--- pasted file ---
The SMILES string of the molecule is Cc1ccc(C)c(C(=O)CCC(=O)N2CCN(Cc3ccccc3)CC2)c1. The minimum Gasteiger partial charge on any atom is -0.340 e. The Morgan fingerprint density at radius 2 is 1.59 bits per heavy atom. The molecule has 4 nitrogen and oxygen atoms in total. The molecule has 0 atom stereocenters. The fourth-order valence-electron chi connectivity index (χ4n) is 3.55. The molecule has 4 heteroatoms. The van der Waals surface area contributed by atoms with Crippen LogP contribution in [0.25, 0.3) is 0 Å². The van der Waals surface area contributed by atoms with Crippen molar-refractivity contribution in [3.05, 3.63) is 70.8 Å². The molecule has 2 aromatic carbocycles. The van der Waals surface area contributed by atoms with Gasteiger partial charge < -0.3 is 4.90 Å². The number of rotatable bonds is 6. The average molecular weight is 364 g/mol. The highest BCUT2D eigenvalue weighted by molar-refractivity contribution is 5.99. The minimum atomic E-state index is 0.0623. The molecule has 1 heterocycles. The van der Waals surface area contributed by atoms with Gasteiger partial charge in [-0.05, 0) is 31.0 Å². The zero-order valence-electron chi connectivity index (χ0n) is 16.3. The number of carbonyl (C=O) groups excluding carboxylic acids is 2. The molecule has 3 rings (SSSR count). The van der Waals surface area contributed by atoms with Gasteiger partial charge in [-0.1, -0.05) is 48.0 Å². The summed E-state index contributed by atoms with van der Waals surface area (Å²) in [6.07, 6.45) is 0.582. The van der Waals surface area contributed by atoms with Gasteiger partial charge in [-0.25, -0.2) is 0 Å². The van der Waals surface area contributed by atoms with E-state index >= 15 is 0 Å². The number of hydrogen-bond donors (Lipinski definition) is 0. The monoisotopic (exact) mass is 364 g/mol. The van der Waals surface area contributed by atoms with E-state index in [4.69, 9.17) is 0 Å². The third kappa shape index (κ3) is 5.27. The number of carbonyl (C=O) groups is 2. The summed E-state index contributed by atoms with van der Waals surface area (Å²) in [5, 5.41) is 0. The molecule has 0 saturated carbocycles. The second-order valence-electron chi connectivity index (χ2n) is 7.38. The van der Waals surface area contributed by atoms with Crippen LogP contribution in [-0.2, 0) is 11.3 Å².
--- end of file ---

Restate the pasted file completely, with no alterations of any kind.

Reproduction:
The SMILES string of the molecule is Cc1ccc(C)c(C(=O)CCC(=O)N2CCN(Cc3ccccc3)CC2)c1. The minimum Gasteiger partial charge on any atom is -0.340 e. The Morgan fingerprint density at radius 2 is 1.59 bits per heavy atom. The molecule has 4 nitrogen and oxygen atoms in total. The molecule has 0 atom stereocenters. The fourth-order valence-electron chi connectivity index (χ4n) is 3.55. The molecule has 4 heteroatoms. The van der Waals surface area contributed by atoms with Crippen LogP contribution in [0.25, 0.3) is 0 Å². The van der Waals surface area contributed by atoms with Crippen molar-refractivity contribution in [3.05, 3.63) is 70.8 Å². The molecule has 2 aromatic carbocycles. The van der Waals surface area contributed by atoms with Gasteiger partial charge < -0.3 is 4.90 Å². The number of rotatable bonds is 6. The average molecular weight is 364 g/mol. The highest BCUT2D eigenvalue weighted by molar-refractivity contribution is 5.99. The minimum atomic E-state index is 0.0623. The molecule has 1 heterocycles. The van der Waals surface area contributed by atoms with Gasteiger partial charge in [-0.05, 0) is 31.0 Å². The zero-order valence-electron chi connectivity index (χ0n) is 16.3. The number of carbonyl (C=O) groups excluding carboxylic acids is 2. The molecule has 3 rings (SSSR count). The van der Waals surface area contributed by atoms with Gasteiger partial charge in [-0.1, -0.05) is 48.0 Å². The summed E-state index contributed by atoms with van der Waals surface area (Å²) in [6.07, 6.45) is 0.582. The van der Waals surface area contributed by atoms with Gasteiger partial charge in [-0.25, -0.2) is 0 Å². The van der Waals surface area contributed by atoms with E-state index >= 15 is 0 Å². The number of hydrogen-bond donors (Lipinski definition) is 0. The monoisotopic (exact) mass is 364 g/mol. The van der Waals surface area contributed by atoms with E-state index in [4.69, 9.17) is 0 Å². The third kappa shape index (κ3) is 5.27. The number of carbonyl (C=O) groups is 2. The summed E-state index contributed by atoms with van der Waals surface area (Å²) in [5, 5.41) is 0. The molecule has 0 saturated carbocycles. The second-order valence-electron chi connectivity index (χ2n) is 7.38. The van der Waals surface area contributed by atoms with Crippen LogP contribution in [-0.2, 0) is 11.3 Å².